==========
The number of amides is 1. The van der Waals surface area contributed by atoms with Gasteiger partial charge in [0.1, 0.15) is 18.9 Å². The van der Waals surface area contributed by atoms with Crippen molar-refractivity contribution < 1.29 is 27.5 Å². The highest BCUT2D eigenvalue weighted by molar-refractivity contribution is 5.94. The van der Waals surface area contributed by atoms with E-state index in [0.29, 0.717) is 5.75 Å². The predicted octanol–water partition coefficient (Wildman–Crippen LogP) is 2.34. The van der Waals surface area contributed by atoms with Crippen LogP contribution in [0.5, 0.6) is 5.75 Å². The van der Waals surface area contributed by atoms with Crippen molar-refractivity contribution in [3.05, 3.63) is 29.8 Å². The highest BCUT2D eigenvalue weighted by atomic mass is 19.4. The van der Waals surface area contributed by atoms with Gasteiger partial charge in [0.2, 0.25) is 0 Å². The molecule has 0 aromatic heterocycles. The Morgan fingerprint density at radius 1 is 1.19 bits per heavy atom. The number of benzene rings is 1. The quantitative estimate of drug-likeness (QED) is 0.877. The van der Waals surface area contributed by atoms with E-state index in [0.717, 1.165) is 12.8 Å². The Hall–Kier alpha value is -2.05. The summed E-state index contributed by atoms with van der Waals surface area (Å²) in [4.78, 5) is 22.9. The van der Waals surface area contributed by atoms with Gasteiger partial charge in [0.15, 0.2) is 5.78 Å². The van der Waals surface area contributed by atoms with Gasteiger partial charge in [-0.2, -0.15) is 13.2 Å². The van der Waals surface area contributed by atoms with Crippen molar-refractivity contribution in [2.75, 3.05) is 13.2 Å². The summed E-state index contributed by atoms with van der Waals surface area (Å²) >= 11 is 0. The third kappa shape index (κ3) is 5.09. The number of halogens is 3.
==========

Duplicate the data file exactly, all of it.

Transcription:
The number of amides is 1. The van der Waals surface area contributed by atoms with Gasteiger partial charge in [0.1, 0.15) is 18.9 Å². The van der Waals surface area contributed by atoms with Crippen molar-refractivity contribution < 1.29 is 27.5 Å². The highest BCUT2D eigenvalue weighted by molar-refractivity contribution is 5.94. The van der Waals surface area contributed by atoms with E-state index in [0.29, 0.717) is 5.75 Å². The predicted octanol–water partition coefficient (Wildman–Crippen LogP) is 2.34. The van der Waals surface area contributed by atoms with Crippen LogP contribution in [0.5, 0.6) is 5.75 Å². The van der Waals surface area contributed by atoms with Crippen molar-refractivity contribution in [3.05, 3.63) is 29.8 Å². The highest BCUT2D eigenvalue weighted by atomic mass is 19.4. The van der Waals surface area contributed by atoms with Gasteiger partial charge in [0.2, 0.25) is 0 Å². The molecule has 0 aromatic heterocycles. The Morgan fingerprint density at radius 1 is 1.19 bits per heavy atom. The number of benzene rings is 1. The quantitative estimate of drug-likeness (QED) is 0.877. The van der Waals surface area contributed by atoms with E-state index in [0.717, 1.165) is 12.8 Å². The Hall–Kier alpha value is -2.05. The summed E-state index contributed by atoms with van der Waals surface area (Å²) in [4.78, 5) is 22.9. The van der Waals surface area contributed by atoms with Gasteiger partial charge in [0.15, 0.2) is 5.78 Å². The van der Waals surface area contributed by atoms with Gasteiger partial charge in [-0.2, -0.15) is 13.2 Å². The van der Waals surface area contributed by atoms with Crippen molar-refractivity contribution in [2.75, 3.05) is 13.2 Å². The summed E-state index contributed by atoms with van der Waals surface area (Å²) >= 11 is 0. The third kappa shape index (κ3) is 5.09. The number of halogens is 3.